For additional insight into the Eastern Conference Second Round series between the Washington Capitals and New York Rangers, NHL.com has enlisted the help of Dave Farrish to break down the action. Farrish will be checking in throughout the series.
Farrish was an assistant coach for the Anaheim Ducks and Toronto Maple Leafs from 2005-14.
He won the Stanley Cup with the Ducks in 2007. He also coached 1,027 games in the minor leagues, including the American Hockey League. In addition, Farrish, a former defenseman, played 430 games over seven seasons in the NHL.
Dave Farrish believed the New York Rangers would respond from their last-second loss to the Washington Capitals in Game 1 with a more aggressive approach in Game 2. It took the Rangers 38 seconds to assert themselves Saturday when Chris Kreider fired a rebound of Jesper Fast's shot into an open net that gave them a 1-0 lead, a game they won 3-2 to even the Eastern Conference Second Round best-of-7 series at 1-1.
Fast replaced J.T. Miller on the Rangers' second line to play with Kreider and Derek Stepan, a subtle move by coach Alain Vigneault that helped open up an offense that averaged two goals per game entering Game 2. Fast had an assist and two hits in 15:05 of ice time.
"I thought it was a great coaching move by Alain there," Farrish said. "He saw something in the kid and it certainly paid off. Just small adjustments like that make a difference in the hockey game."
The Rangers got the quick start they wanted and outshot the Capitals 15-4 in the first period to take a 2-0. The Capitals pushed back in the second and third periods, twice trimming the deficit to one goal, but the tempo was established. The Rangers played fast and won the one-on-one battles and the battles in front of the net.
"They were on their A-game early," Farrish said. "They did a lot of things right and caught them in a line change on the goal and really dominated. Washington had a lot of good flurries in the second period. They created a lot of good zone time with some cycles and were able to take a lot of momentum away from the Rangers, and take their crowd out at that point and give themselves a chance to get back into the game.
"I thought both teams really played the right way. I thought they were very well coached. Both teams were very responsible. There [weren't] a lot of odd-man rushes. Both goaltenders came up huge and made it a great hockey game. I thought it was a great game to watch."
The series moves to Verizon Center for Game 3 on Monday (7:30 p.m. ET; NBCSN, CBC, TVA Sports) and Farrish is expecting another close game, which has become a habit for the Rangers. Since Game 4 of the 2014 Stanley Cup Final against the Los Angeles Kings, each of their past nine Stanley Cup Playoff games has been decided by one goal, making them the first team to play in nine consecutive one-goal games, according to the Elias Sports Bureau.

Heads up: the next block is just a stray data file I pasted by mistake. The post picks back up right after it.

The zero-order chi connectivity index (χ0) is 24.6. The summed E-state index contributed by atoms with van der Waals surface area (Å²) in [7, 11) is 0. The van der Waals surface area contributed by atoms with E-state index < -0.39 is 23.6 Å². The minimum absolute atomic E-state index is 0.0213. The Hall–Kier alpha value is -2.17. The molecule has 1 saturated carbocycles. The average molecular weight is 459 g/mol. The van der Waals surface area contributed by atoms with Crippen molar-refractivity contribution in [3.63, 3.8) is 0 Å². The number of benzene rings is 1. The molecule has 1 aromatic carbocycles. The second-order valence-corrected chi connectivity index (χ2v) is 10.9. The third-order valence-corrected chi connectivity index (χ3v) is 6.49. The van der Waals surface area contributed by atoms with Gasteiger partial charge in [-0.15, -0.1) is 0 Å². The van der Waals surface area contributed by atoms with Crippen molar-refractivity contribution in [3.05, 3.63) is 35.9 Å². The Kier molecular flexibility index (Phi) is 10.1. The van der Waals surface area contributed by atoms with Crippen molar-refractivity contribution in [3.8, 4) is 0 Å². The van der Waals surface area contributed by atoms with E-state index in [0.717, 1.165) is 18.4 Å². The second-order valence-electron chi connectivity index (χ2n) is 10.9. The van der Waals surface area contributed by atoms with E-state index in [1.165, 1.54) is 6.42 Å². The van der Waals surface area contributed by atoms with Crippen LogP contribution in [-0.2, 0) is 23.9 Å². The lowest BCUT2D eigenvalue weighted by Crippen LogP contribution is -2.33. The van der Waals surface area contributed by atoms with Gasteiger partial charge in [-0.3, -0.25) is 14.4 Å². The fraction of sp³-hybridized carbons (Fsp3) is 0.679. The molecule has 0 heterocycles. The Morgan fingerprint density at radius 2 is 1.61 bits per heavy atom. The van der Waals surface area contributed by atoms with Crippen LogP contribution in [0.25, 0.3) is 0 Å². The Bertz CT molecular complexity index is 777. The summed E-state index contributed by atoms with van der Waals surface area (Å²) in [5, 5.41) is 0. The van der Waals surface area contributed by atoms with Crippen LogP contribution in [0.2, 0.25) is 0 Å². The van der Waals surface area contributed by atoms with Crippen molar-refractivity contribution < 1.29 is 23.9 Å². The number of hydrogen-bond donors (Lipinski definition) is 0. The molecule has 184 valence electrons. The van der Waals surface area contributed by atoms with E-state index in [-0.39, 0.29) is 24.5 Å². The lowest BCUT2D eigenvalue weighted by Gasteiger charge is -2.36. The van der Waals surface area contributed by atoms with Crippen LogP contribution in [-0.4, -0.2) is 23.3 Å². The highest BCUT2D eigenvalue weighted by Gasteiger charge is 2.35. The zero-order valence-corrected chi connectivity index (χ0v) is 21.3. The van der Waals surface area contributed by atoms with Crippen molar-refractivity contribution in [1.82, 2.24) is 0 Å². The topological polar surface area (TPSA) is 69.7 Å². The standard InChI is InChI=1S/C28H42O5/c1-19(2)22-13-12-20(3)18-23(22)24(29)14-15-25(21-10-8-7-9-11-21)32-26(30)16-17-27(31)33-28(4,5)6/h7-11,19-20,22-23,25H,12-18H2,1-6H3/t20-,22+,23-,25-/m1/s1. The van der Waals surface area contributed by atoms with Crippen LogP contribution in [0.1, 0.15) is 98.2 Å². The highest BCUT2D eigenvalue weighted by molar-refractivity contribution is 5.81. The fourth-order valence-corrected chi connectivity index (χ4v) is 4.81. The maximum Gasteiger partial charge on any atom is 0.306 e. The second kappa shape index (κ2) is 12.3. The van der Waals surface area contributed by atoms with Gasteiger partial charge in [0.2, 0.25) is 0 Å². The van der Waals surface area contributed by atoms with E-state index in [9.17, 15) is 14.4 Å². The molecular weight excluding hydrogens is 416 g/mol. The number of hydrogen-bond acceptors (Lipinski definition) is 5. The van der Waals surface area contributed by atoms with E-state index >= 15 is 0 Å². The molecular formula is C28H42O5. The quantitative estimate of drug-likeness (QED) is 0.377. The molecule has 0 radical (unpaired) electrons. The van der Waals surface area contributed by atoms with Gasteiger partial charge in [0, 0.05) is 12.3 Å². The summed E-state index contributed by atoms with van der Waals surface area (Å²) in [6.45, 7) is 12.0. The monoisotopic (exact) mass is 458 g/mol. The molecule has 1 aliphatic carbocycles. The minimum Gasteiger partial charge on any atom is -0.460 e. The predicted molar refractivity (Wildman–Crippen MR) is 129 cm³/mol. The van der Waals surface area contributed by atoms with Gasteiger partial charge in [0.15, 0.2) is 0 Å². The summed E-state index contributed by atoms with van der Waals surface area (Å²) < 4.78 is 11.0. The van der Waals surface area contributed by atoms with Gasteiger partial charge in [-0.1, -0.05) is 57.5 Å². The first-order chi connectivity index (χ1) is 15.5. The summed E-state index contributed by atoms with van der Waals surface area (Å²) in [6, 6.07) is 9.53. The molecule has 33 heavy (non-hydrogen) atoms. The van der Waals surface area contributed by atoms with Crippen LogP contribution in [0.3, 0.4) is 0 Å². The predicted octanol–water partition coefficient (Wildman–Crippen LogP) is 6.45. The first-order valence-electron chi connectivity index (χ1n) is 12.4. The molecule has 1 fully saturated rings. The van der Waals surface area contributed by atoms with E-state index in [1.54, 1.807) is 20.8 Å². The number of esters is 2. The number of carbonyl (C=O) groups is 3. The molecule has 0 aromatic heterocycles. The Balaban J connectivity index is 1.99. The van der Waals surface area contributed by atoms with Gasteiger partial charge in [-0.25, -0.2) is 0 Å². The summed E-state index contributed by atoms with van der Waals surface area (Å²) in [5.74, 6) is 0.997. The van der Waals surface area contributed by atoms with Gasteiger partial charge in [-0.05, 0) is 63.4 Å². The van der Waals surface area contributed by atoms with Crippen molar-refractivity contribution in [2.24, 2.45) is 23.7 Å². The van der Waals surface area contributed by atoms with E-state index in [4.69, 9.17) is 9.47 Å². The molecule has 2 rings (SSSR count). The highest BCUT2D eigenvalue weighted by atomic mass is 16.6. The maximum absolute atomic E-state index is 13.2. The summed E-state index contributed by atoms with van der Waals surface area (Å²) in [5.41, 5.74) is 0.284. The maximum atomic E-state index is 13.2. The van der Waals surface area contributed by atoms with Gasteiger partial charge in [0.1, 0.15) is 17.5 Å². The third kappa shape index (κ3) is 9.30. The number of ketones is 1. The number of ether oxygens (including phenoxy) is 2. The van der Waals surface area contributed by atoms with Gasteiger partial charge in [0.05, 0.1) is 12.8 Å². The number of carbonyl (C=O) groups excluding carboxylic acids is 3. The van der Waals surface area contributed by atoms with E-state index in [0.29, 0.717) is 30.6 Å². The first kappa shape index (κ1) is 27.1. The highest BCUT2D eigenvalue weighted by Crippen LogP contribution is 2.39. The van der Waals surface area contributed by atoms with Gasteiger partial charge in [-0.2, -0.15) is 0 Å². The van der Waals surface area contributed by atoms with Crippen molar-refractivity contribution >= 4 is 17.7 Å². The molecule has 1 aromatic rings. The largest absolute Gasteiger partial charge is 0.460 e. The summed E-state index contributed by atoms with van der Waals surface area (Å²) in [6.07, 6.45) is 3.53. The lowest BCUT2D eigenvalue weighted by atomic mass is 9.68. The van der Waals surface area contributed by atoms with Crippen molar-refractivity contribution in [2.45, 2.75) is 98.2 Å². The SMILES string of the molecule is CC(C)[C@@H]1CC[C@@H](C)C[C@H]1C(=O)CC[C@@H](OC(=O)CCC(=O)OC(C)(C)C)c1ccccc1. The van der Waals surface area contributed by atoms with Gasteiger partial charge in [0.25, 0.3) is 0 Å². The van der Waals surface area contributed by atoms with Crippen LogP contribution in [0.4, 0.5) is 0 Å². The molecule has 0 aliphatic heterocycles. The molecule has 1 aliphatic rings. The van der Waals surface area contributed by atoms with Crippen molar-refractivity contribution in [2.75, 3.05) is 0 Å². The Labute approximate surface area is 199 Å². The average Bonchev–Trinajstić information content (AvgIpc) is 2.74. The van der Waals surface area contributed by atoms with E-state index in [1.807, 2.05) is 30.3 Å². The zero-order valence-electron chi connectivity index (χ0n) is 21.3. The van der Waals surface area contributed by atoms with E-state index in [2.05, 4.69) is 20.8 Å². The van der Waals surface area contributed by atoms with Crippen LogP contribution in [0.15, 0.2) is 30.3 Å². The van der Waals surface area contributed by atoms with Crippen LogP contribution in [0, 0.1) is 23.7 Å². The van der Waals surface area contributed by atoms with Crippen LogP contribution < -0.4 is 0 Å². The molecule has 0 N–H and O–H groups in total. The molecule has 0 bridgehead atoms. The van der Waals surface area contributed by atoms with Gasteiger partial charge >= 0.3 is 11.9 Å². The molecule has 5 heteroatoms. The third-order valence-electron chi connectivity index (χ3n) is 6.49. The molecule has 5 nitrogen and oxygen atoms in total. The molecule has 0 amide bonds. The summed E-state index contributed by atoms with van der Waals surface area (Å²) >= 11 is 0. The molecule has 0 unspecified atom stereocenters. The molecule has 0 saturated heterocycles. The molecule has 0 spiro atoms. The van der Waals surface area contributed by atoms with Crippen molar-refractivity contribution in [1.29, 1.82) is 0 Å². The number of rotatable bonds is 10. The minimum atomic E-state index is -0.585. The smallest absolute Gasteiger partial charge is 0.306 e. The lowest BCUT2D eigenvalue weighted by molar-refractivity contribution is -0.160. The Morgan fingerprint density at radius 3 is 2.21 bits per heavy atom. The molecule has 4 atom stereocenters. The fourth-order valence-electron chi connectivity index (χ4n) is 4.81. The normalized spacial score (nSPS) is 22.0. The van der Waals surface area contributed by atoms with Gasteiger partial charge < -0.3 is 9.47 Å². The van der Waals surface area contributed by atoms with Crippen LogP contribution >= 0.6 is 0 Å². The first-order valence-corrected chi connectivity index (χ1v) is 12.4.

"I think Washington is going to continue to be real physical on these guys but I think the Rangers have done a great job of playing their game, which is the speed game," Farrish said. "The one thing they did a lot better last game was the power play had a 'shoot-first' mentality and people going to the net, which resulted in a nice goal by [defenseman Dan] Boyle."
Goals have been a premium in the series thanks to Braden Holtby and Henrik Lundqvist. Holtby made 32 saves in Game 2 but was outdueled by Lundqvist, who made 30 saves in his 98th straight postseason start. Lundqvist is 5-2 with a 1.67 goals-against average and .938 save percentage in the playoffs. He made 26 of his saves after the first period and has allowed two goals or fewer in six of seven games.
Holtby is 4-4 with a 1.73 GAA and .942 save percentage, leaving the Capitals and Rangers with little margin for error offensively.
"They've been incredible," Farrish said. "They've both been excellent and really haven't given up any real bad goals … The game winner was a little bit of a leaky goal on Holtby but it was a turnaround, spin-o-rama sort of thing. But the saves that they both made were phenomenal. They've got great focus, they're both great athletes and they're really going to make it a series. If one of them trips at all it will be detrimental, but I don't see that happening."
Kreider and Capitals rookie Evgeny Kuznetsov each have emerged as sparkplugs and potential X-factors in the series. Kreider leads the Rangers with 13 playoff goals since he made his NHL debut in Game 3 of the 2012 first round against the Ottawa Senators. Farrish said Kreider is a faster version of Rick Nash, a combination of speed and strength that has proven to be a game-changer on more than one occasion.
"He could be real, real dangerous out there, so I'm sure the Washington defensemen are aware when he's out there," Farrish said. "You have to keep that in the back of your mind because he has the ability to go around you not just with speed but with size and strength and take the puck to the net, which he doesn't mind doing. If he stays on his game like this he's certainly going to be an important factor for New York."
Kuznetsov has found his stride with four goals in nine playoff games, highlighted by a three-point performance in Game 5 of the first round and the game-winner in Game 7 that eliminated the New York Islanders.
"You need that secondary scoring from other groups on the ice and he's provided that now," Farrish said. "You can see he's getting his confidence in his play and you can bet he's going to be a factor in the rest of this series as well."